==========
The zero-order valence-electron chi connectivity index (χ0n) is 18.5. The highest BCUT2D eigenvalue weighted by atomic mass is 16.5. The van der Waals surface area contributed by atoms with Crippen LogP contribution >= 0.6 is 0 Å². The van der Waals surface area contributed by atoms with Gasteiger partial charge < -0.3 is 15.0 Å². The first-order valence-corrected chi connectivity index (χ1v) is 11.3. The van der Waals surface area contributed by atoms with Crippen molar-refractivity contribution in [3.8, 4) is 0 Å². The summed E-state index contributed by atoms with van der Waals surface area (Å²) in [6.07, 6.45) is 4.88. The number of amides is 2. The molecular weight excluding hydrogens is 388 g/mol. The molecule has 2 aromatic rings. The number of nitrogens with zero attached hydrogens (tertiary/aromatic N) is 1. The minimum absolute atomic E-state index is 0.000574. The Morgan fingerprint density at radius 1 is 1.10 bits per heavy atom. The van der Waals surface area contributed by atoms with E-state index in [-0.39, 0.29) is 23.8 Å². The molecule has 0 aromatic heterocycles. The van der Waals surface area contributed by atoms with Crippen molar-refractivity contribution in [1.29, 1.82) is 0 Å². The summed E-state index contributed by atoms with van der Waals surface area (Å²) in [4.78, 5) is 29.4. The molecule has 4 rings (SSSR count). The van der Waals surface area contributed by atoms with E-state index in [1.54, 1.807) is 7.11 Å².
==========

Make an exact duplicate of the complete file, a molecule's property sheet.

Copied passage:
The zero-order valence-electron chi connectivity index (χ0n) is 18.5. The highest BCUT2D eigenvalue weighted by atomic mass is 16.5. The van der Waals surface area contributed by atoms with Crippen LogP contribution >= 0.6 is 0 Å². The van der Waals surface area contributed by atoms with Gasteiger partial charge < -0.3 is 15.0 Å². The first-order valence-corrected chi connectivity index (χ1v) is 11.3. The van der Waals surface area contributed by atoms with Crippen molar-refractivity contribution in [3.8, 4) is 0 Å². The summed E-state index contributed by atoms with van der Waals surface area (Å²) in [6.07, 6.45) is 4.88. The number of amides is 2. The molecular weight excluding hydrogens is 388 g/mol. The molecule has 2 aromatic rings. The number of nitrogens with zero attached hydrogens (tertiary/aromatic N) is 1. The minimum absolute atomic E-state index is 0.000574. The Morgan fingerprint density at radius 1 is 1.10 bits per heavy atom. The van der Waals surface area contributed by atoms with E-state index in [-0.39, 0.29) is 23.8 Å². The molecule has 0 aromatic heterocycles. The van der Waals surface area contributed by atoms with Crippen molar-refractivity contribution in [1.29, 1.82) is 0 Å². The summed E-state index contributed by atoms with van der Waals surface area (Å²) in [4.78, 5) is 29.4. The molecule has 4 rings (SSSR count). The van der Waals surface area contributed by atoms with E-state index in [1.54, 1.807) is 7.11 Å².